A tabletop gaming blog, with a vague bias towards Central/Eastern Europe and the Early Modern period.

Wednesday, November 28, 2012

another helping of Tatars

It's the holiday season, so seconds are encouraged!

Constructed as before, except that the unit leader has an ACW sword-arm and a Conquest Games Norman body. I believe the Tatars did sometimes wear padded/quilted armor, but the pictures I've seen show a vertical stripe pattern, not diamonds like here. Also the sleeves on the padded coat probably ought to be full-length.

Like a doofus, I forgot to take a picture of all eight Tatars together. Ah well, maybe tomorrow.

Saturday, November 24, 2012

What's "Tatars", precious?

Well, I'm glad you asked! The Tatars are an ethnic group found in various parts of Eastern Europe through Central Asia. They are the descendants of Genghis Khan's nomad armies, and in 17th-century Europe the Crimean Tatars were still a military force to be reckoned with, fighting mostly as skirmishing horse archers. They fought sometimes as mercenaries (as did other smaller Tatar enclaves elsewhere in Europe), or as raiders seeking loot and slaves, but they would also take to the field en masse under their Khan for major set-piece battles, usually aiding the underdog so as to preserve the regional balance of power.

I would suggest that you do not  boil 'em, mash'em, or stick 'em in a stew.

These Tatars are constructed from Wargames Factory bits... mostly the Celtic Cavalry kit, but Persian Infantry heads and archer arms, and War of Spanish Succession spears. Oh, and one Perry Zouave head for variety. I tried to keep them pretty generic... I don't think it would be too much of a stretch to use these for the original Mongal invaders of the Medieval Era. Maybe just in the back ranks?

Thursday, November 22, 2012

Happy Thanksgiving!

Here is a Puritan, lecturing you.
"We take nothing from the womb but pure filth. The seething spring of sin is so deep and abundant that vices are always bubbling up form it to bespatter and stain what is otherwise pure.... We should remember that we are not guilty of one offense only but are buried in innumerable impurities.... all human works, if judged according to their own worth, are nothing but filth and defilement.... they are always spattered and befouled with many stains.... it is certain that there is no one who is not covered with infinite filth."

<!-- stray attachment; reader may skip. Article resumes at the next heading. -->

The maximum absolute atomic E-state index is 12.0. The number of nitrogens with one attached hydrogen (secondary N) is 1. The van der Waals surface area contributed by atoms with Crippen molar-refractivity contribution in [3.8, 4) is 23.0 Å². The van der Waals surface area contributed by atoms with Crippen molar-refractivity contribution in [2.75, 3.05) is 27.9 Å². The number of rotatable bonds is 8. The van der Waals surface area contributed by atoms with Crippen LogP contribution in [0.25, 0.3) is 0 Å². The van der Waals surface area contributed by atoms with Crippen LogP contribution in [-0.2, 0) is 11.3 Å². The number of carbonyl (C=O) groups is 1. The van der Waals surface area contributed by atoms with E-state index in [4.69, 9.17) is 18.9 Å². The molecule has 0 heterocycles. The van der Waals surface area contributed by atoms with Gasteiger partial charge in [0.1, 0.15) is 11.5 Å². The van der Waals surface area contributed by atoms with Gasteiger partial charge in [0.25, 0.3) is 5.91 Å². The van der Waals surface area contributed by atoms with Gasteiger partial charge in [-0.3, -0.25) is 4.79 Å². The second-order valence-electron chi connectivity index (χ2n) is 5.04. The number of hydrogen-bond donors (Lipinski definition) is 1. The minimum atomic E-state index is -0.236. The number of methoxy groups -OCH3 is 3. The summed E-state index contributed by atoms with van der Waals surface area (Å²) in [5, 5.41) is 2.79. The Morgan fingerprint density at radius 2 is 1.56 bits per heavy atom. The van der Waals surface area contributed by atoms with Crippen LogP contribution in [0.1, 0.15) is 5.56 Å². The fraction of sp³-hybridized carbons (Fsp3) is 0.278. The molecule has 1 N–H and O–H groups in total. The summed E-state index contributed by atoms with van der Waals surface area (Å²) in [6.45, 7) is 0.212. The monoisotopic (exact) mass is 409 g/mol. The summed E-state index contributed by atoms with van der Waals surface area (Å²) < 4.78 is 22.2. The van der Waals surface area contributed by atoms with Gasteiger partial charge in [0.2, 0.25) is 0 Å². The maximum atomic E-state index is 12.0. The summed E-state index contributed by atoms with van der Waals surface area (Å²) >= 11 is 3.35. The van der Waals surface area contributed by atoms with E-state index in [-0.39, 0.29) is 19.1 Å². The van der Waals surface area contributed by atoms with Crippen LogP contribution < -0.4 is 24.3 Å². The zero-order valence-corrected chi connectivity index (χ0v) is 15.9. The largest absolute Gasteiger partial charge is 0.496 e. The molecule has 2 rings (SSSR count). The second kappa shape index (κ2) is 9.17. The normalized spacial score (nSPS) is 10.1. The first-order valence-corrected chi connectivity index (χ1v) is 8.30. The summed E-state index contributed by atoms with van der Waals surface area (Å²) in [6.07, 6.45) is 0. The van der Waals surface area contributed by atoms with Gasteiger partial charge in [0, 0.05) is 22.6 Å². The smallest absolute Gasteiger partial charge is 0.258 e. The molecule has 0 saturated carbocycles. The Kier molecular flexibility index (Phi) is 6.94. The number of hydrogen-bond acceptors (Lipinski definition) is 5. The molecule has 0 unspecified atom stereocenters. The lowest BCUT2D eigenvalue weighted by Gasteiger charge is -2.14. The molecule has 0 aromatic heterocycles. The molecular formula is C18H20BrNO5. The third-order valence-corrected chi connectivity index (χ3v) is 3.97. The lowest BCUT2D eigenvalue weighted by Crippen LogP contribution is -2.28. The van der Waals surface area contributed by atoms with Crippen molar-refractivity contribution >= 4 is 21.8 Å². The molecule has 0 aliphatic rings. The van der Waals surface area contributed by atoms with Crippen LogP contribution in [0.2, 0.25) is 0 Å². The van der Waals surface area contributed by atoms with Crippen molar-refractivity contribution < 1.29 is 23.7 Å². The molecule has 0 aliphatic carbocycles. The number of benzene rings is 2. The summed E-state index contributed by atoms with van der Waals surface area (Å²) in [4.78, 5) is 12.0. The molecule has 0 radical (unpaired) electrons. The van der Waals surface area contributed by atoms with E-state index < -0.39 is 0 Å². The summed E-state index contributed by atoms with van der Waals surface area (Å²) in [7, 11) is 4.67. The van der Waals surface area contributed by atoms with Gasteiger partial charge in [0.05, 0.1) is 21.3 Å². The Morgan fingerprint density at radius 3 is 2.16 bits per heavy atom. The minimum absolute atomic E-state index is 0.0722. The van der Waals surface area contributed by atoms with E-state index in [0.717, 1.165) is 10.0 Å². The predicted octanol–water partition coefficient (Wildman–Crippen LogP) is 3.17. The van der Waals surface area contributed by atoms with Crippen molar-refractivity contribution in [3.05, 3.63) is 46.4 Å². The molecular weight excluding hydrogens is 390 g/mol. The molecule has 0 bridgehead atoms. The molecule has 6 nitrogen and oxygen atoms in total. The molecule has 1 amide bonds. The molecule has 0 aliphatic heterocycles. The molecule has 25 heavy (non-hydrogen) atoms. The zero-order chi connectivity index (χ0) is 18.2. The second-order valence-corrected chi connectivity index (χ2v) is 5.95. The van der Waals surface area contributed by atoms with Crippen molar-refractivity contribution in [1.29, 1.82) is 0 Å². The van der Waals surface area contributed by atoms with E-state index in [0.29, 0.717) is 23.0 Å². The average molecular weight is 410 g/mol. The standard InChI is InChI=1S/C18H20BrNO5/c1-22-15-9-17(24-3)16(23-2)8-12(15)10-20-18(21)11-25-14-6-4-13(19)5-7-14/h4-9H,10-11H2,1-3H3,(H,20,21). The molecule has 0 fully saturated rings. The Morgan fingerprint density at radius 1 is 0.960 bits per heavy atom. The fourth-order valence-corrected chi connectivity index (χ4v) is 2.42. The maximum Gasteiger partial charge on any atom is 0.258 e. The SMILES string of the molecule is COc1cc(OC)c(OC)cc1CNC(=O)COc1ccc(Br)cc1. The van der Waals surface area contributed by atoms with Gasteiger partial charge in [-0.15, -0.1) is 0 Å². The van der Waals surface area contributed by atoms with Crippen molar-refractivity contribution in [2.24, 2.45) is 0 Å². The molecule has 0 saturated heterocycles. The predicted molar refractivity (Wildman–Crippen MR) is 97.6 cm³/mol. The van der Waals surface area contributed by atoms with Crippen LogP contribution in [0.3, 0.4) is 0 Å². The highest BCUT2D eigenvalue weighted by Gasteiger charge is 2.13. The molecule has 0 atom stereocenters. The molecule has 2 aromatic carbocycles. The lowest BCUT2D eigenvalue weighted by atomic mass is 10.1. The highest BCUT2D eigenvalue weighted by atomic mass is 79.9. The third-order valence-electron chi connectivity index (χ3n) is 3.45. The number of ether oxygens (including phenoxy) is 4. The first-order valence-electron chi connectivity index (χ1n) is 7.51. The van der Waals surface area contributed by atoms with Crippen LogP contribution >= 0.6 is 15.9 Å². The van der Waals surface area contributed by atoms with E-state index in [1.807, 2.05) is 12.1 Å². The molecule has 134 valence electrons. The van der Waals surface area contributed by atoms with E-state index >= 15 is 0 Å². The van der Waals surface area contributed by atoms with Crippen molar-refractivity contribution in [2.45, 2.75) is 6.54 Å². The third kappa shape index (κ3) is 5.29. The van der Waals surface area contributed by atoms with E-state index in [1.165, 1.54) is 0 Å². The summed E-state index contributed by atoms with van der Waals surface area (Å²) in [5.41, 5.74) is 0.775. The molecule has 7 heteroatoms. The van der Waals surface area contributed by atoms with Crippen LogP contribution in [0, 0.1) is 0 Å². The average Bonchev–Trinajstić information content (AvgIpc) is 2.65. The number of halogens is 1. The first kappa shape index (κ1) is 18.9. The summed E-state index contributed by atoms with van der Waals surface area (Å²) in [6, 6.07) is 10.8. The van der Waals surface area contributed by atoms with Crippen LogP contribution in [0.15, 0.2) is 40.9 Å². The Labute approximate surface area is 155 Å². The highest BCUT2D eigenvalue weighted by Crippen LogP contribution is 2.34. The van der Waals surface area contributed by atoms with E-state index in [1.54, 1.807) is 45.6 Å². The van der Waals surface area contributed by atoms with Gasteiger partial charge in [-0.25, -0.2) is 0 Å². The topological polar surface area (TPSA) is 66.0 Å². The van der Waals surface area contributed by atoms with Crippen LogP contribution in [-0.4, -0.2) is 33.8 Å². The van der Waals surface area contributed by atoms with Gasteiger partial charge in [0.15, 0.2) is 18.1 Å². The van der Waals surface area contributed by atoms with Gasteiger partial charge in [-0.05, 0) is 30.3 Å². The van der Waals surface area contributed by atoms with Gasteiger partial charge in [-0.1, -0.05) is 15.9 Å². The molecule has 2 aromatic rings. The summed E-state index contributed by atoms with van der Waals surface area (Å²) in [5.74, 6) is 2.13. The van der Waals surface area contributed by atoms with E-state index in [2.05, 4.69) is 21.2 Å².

some guy

pointy sticks and movement trays

Cossacks with pointy sticks.

Cossacks with movement trays.

I really need to get some banners done. Maybe with the holiday weekend...

Sunday, November 18, 2012

Horses comparison (version 2)

After some constructive criticism, I decided to redo the horse comparison. This time around I've limited myself to the ones that can be purchased on their own, without riders. I've also used scraps of cardboard to compensate for different base thicknesses. Prices in US dollars, unless unavailable.

GW medieval horse - $15.00 for 5 horses, available here

Warlord Pike & Shotte horse - $6.50 for 4 horses, available here

Conquest Games Norman horse - £3.50 for 3 horses, £10.00 for 9 horses, or £16.25 for 15 horses, available here

Wargames Factory "feral" horse - $3.60 for 12 horses (possibly limited time offer), available here. Note: no tack at all

Wargames Factory ancients pony - $3.95 for 3 horses, available here. Note: no saddles

Saturday, November 17, 2012

A Cornucopia of Cossacks

Got some more Cossacks here...

Unpainted cavalry (including unit leader):

Painted infantry (using the WSS firing arms previously seen here). Warning: they're rather sloppily painted, even for me, so consider yourself warned.

Also, while I was at the laundromat today I flipped through the latest edition of Glamour, and was pleased to note that my Cossacks are totally on-trend for the upcoming winter season.

Horse comparisons

As I've been collecting this project, I've dealt with many different horse sculpts from a variety of manufacturers. It occurred to me that a quick overview might be handy for potential collectors. So, here is a selection of Games Workshop, Warlord Games and Wargames Factory miniatures, from biggest to smallest.

First off are the Games Workshop horses, because they are the biggest. The unpainted monstrosity is a Warhammer Empire Pistolier horse. It's big even by the heroic scale standards of the current Warhammer Fantasy range, and as you can see, it's downright monstrous compared to a typical historical miniature. This horse is only available as part of the pistoliers box, though bitz sellers or ebay might provide them without riders.

The painted horse is the "generic" Warhammer horse. They used to be nigh-ubiquitous throughout all the horse-riding races in the Warhammer World, but as ranges get updated they are more and more replaced by army-specific sculpts. They are, however, available for order without riders here. This horse is about as tall as the largest historical horses, but a bit beefier. Non-GW riders may not fit well.